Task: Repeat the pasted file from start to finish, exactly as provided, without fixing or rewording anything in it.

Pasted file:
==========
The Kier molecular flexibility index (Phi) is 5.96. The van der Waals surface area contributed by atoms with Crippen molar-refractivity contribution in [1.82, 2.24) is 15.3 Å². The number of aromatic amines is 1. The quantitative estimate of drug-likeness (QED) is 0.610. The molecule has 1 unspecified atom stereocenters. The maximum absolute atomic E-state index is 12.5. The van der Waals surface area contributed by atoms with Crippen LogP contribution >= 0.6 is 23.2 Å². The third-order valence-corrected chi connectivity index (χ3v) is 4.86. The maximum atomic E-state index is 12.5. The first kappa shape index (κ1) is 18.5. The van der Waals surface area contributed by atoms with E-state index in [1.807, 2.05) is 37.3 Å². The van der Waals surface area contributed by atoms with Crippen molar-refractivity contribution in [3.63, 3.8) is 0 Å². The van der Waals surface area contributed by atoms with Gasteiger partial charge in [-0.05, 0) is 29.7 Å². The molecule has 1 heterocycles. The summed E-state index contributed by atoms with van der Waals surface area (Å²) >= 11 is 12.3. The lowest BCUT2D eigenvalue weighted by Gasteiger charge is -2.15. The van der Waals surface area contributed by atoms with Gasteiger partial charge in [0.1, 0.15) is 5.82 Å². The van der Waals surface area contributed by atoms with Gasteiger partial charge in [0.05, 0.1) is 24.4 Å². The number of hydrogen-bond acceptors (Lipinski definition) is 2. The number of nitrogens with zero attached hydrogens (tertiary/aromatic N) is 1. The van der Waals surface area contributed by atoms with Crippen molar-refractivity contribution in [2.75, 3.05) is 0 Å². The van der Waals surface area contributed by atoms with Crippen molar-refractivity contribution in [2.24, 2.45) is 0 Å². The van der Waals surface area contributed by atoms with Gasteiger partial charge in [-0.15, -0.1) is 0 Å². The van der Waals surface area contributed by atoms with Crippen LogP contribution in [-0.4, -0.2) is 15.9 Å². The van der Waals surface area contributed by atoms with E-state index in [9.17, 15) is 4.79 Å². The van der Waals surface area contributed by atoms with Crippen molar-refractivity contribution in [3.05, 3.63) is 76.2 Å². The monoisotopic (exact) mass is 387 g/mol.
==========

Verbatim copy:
The Kier molecular flexibility index (Phi) is 5.96. The van der Waals surface area contributed by atoms with Crippen molar-refractivity contribution in [1.82, 2.24) is 15.3 Å². The number of aromatic amines is 1. The quantitative estimate of drug-likeness (QED) is 0.610. The molecule has 1 unspecified atom stereocenters. The maximum absolute atomic E-state index is 12.5. The van der Waals surface area contributed by atoms with Crippen LogP contribution >= 0.6 is 23.2 Å². The third-order valence-corrected chi connectivity index (χ3v) is 4.86. The maximum atomic E-state index is 12.5. The first kappa shape index (κ1) is 18.5. The van der Waals surface area contributed by atoms with E-state index in [1.807, 2.05) is 37.3 Å². The van der Waals surface area contributed by atoms with Crippen molar-refractivity contribution in [3.63, 3.8) is 0 Å². The van der Waals surface area contributed by atoms with Gasteiger partial charge in [-0.05, 0) is 29.7 Å². The molecule has 1 heterocycles. The summed E-state index contributed by atoms with van der Waals surface area (Å²) >= 11 is 12.3. The lowest BCUT2D eigenvalue weighted by Gasteiger charge is -2.15. The van der Waals surface area contributed by atoms with Gasteiger partial charge in [0.1, 0.15) is 5.82 Å². The van der Waals surface area contributed by atoms with Gasteiger partial charge in [0.05, 0.1) is 24.4 Å². The number of hydrogen-bond acceptors (Lipinski definition) is 2. The number of nitrogens with zero attached hydrogens (tertiary/aromatic N) is 1. The van der Waals surface area contributed by atoms with Crippen molar-refractivity contribution in [2.75, 3.05) is 0 Å². The van der Waals surface area contributed by atoms with Crippen molar-refractivity contribution in [2.24, 2.45) is 0 Å². The van der Waals surface area contributed by atoms with Gasteiger partial charge in [-0.15, -0.1) is 0 Å². The van der Waals surface area contributed by atoms with Crippen LogP contribution in [-0.4, -0.2) is 15.9 Å². The van der Waals surface area contributed by atoms with E-state index in [9.17, 15) is 4.79 Å². The van der Waals surface area contributed by atoms with Crippen molar-refractivity contribution in [3.05, 3.63) is 76.2 Å². The monoisotopic (exact) mass is 387 g/mol.